• In late stages, a significant part or -whole of the vertebral body may be destroyed leading to angular kyphotic deformity
      • Evidence of cold abscess
      • Abscesses seen on X-rays:
        • Para-vertebral abscess:
          • A para-vertebral soft tissue shadow corresponding to the site of the affected vertebra in AP view indicates a para-vertebral abscess.
          • Types
            • a fusiform paravertebral abscess
              • bird nest abscess – an abscess whose length is greater than its width (MCQ)
            • Globular or tense abscess (MCQ)
              • an abscess whose width is greater than the length
              • indicates pus under pressure
              • commonly associated with paraplegia. (MCQ)
        • Widened mediastinum:
          • An abscess from the dorsal spine may present as widened mediastinum on AP X-ray. (MCQ)
        • Retro-pharyngeal abscess:
          • In cervical spine TB, a retro-pharyngeal abscess may be seen on a lateral X-ray.
          • Normally, soft tissue shadow in front of the C3 vertebral body is 4 mm thick; an increase in its thickness indicates a retro-pharyngeal abscess (MCQ)
        • Psoas abscess:
          • In dorso-lumbar and lumbar tuberculosis, psoas shadow on an X-ray of the abdomen may show a bulge.
      • Rarefaction:
        • There is diffuse rarefaction of the vertebrae above and below the lesion.
      • Unusual signs:
        • In tuberculosis involving the posterior complex, there may be erosion of the posterior elements of pedicle, lamina etc.
          • These are better visible on oblique X-rays of the spine.
        • Aneurysmal sign(MCQ)
          • Anterior type of vertebral tuberculosis may show erosion of the anterior part of the body,
          • It is similar to what is  seen sometimes in cases with aneurysm of aorta
        • There may be lytic lesions in the ribs in the vicinity of the affected vertebra.
      • Signs of healing:
        • lesions are replaced by sclerotic bone.
        • adjacent vertebrae undergo bony fusion
    • CT scan:
      • very useful investigation in cases presenting as ‘spinal tumour syndrome’, where there may be no signs on plain X-rays (MCQ)
    • MRI  – investigation of choice to evaluate the type and extent of compression of the cord (MCQ)
    • Myelography: Indications(MCQ)
      • cases presenting with ‘spinal tumour syndrome
      • when the clinical level of neurological deficit does not correspond to the radiological level of the lesion.
  • Complications
    • Cold abscess
      • Most common complication of TB of the spine(MCQ)
    • Neurological compression
      • occurs most commonly in tuberculosis of the dorsal spine (MCQ)
        • Reason : Spinal canal is narrowest in this part,and even a small compromise can lead to a neurological deficit.
      • Causes of compression
        • Inflammatory oedema
        • Extradural pus and granulation tissue:
          • commonest cause of compression on neural structures.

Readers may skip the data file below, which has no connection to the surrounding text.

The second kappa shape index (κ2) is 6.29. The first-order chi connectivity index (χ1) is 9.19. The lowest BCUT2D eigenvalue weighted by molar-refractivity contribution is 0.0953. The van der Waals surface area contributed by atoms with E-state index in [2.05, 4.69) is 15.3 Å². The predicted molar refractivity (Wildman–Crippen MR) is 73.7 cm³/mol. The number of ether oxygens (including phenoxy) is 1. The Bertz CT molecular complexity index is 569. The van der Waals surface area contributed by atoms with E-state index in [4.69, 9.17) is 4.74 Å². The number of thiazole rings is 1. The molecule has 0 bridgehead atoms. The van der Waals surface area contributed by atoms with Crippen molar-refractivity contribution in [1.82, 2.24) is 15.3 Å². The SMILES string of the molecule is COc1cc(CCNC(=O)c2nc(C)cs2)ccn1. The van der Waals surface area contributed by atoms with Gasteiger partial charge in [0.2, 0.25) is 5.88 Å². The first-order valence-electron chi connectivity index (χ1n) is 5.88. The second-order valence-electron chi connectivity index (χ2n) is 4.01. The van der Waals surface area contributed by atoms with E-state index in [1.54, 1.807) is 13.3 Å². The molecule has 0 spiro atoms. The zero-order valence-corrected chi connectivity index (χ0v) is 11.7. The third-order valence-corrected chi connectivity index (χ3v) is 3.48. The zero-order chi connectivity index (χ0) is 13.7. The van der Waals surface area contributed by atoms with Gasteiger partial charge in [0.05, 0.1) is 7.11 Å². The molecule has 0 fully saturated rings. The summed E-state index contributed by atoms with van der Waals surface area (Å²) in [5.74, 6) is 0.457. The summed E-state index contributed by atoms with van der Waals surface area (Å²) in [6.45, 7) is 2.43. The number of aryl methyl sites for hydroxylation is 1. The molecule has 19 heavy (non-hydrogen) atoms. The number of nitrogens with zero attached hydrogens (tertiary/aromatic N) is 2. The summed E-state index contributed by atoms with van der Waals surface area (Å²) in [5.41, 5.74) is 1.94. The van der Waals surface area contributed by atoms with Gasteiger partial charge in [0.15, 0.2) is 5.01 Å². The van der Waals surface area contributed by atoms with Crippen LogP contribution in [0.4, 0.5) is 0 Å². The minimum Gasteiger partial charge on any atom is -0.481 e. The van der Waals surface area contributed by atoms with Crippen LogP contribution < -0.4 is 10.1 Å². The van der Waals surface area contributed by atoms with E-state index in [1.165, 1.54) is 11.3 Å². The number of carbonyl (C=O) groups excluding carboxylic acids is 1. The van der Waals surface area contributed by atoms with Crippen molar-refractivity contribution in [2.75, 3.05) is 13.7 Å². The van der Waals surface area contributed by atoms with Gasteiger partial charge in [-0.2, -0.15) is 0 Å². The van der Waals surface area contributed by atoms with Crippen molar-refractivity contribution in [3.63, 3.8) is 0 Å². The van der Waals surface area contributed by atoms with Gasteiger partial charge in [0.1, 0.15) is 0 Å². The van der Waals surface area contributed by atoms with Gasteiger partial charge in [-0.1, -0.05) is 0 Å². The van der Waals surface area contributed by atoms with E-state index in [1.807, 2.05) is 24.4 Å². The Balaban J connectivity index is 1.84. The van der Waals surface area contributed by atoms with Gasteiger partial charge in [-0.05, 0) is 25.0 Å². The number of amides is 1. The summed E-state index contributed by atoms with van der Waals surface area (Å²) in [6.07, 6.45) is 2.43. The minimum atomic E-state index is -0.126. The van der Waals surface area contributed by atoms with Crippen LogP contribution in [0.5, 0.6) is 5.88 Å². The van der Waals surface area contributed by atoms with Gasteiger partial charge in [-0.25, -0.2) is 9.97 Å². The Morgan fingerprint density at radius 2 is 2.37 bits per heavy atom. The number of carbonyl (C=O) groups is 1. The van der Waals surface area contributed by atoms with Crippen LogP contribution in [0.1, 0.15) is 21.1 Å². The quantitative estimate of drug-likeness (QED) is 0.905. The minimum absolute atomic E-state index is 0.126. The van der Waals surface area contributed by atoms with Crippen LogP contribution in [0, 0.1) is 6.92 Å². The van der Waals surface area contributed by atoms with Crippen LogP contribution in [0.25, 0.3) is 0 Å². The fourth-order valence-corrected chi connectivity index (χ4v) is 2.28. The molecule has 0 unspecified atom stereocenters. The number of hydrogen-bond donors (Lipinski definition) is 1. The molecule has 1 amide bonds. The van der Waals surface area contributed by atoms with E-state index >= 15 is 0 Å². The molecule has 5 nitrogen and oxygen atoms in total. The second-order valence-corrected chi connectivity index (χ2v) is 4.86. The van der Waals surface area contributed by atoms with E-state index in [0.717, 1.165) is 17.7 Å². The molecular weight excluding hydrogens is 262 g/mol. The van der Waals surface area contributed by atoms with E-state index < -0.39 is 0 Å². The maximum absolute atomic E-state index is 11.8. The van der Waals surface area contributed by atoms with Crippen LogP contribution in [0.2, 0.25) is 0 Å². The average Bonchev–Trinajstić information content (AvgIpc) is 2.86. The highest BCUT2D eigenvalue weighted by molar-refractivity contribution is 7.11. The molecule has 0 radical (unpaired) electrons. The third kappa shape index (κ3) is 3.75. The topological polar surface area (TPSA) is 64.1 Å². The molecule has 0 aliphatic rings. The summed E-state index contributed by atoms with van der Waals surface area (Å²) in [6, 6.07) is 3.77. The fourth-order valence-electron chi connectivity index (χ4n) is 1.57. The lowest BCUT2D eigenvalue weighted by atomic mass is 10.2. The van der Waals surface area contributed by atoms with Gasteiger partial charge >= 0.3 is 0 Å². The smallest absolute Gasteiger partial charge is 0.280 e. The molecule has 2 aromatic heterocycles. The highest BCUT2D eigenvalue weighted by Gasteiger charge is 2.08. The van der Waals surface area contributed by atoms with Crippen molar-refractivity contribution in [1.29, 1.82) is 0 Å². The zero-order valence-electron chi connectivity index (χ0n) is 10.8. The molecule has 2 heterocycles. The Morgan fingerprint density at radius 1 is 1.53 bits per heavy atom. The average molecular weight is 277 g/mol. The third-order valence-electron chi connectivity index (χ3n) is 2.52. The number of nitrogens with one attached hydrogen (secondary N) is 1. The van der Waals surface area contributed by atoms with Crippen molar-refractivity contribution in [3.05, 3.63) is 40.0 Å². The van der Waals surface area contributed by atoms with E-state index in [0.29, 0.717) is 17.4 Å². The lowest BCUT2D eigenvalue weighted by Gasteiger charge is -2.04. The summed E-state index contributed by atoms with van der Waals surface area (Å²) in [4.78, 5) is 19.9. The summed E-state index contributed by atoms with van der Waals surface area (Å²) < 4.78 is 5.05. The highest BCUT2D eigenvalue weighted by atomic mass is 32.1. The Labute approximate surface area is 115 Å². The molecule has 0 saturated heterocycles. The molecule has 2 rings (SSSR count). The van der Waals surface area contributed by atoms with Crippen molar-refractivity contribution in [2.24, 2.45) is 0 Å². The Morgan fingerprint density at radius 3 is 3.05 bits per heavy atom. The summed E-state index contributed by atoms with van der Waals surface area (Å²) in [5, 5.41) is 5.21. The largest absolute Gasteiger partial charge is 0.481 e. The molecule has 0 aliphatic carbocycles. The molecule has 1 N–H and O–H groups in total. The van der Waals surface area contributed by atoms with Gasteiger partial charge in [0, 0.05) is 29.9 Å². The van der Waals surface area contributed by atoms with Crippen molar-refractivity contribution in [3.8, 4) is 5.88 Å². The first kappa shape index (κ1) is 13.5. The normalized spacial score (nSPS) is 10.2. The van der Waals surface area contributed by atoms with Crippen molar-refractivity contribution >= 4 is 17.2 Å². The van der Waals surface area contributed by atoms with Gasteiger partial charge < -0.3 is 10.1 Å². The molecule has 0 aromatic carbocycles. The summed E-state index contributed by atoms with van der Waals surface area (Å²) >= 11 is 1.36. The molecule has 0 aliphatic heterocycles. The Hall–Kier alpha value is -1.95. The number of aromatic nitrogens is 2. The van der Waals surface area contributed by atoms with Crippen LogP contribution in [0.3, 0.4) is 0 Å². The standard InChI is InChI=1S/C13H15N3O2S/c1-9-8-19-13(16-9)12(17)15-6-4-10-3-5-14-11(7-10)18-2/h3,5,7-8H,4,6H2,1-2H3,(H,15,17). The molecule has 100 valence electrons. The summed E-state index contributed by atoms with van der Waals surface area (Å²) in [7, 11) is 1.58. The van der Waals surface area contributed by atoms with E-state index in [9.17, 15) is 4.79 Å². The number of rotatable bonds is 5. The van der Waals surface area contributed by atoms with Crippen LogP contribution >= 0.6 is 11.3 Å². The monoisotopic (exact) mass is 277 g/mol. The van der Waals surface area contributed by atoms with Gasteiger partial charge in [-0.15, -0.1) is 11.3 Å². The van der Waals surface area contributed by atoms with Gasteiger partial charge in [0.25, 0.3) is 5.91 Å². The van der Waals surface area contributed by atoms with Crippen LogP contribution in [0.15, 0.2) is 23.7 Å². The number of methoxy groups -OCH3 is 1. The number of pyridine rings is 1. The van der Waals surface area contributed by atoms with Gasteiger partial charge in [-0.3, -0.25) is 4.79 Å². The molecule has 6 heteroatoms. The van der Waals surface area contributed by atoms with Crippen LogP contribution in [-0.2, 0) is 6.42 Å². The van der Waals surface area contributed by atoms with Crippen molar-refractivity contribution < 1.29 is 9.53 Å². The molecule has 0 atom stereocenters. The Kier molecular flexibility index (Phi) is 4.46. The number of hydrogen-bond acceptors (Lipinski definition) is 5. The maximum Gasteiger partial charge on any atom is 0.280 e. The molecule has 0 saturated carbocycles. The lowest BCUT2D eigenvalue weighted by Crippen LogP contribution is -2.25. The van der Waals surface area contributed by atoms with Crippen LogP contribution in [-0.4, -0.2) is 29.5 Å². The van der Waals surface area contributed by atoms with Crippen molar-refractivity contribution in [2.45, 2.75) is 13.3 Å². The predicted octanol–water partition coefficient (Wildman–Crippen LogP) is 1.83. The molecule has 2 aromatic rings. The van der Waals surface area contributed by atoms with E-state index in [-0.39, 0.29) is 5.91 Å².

• Sequestra
        • Internal ‘gibbus’:
          • Angulation of the diseased spine may lead to formation of the bony ridge  on the anterior wall of the spinal canal – called the internal gibbus
        • Infarction of the spinal cord:
          • results from, blockage of the anterior spinal artery
        • Extradural granuloma
          • presents with a clinical picture of a spinal tumour – the so-called ‘Spinal tumour syndrome’.
  • Pott’s paraplegia
    • Types
      • Early  onset   paraplegia 
        • Paraplegia occurring during the active phase of the disease
        • usually occurs within two years of onset of the disease.
      • Late   onset   paraplegia
        • Paraplegia occurring several years after the disease has become quiescent
        • Usually at least two years after the onset of disease.

.

  • Clinical features
    • Onset of paraplegia is gradual in most cases, but in some it is sudden.
    • Tubercular paraplegia is usually spastic to start with (MCQ)
    • Clonus (ankle or patellar) is the most prominent early sign (MCQ)
    • Paralysis may pass with varying rapidity, through the following stages:
      • Muscle    weakness, spasticity and incoordination
        • Occur due to pressure on the corticospinal tracts which are placed anteriorly in the cord and are probably more sensitive to pressure.
      • Paraplegia in extension: (MCQ)
        • Tone of the muscles is   increased
        • due to  absence of  normal corticospinal inhibition, resulting in paraplegia in extension.
      • Paraplegia in flexion (MCQ)
      • Complete flaccid paraplegia
  • Potts’ paraplegia –  four grades
    • Grade I:
      • Patient is unaware of the neural deficit
      • physician detects Babinski positive and ankle or patellar clonus on clinical examination.
    • Grade II:
      • Patient presents with complaints of clumsiness, in-coordination or spasticity while walking, but manages to walk with or without support.
    • Grade III:
      • Patient is not able to walk because of severe weakness.
      • On examination, he has paraplegia in extension.
      • There may be partial loss of sensation.
    • Grade IV:
      • Patient is unable to walk
      • has paraplegia in flexion with severe muscle spasm
      • There is near complete loss of sensation with sphincter disturbances.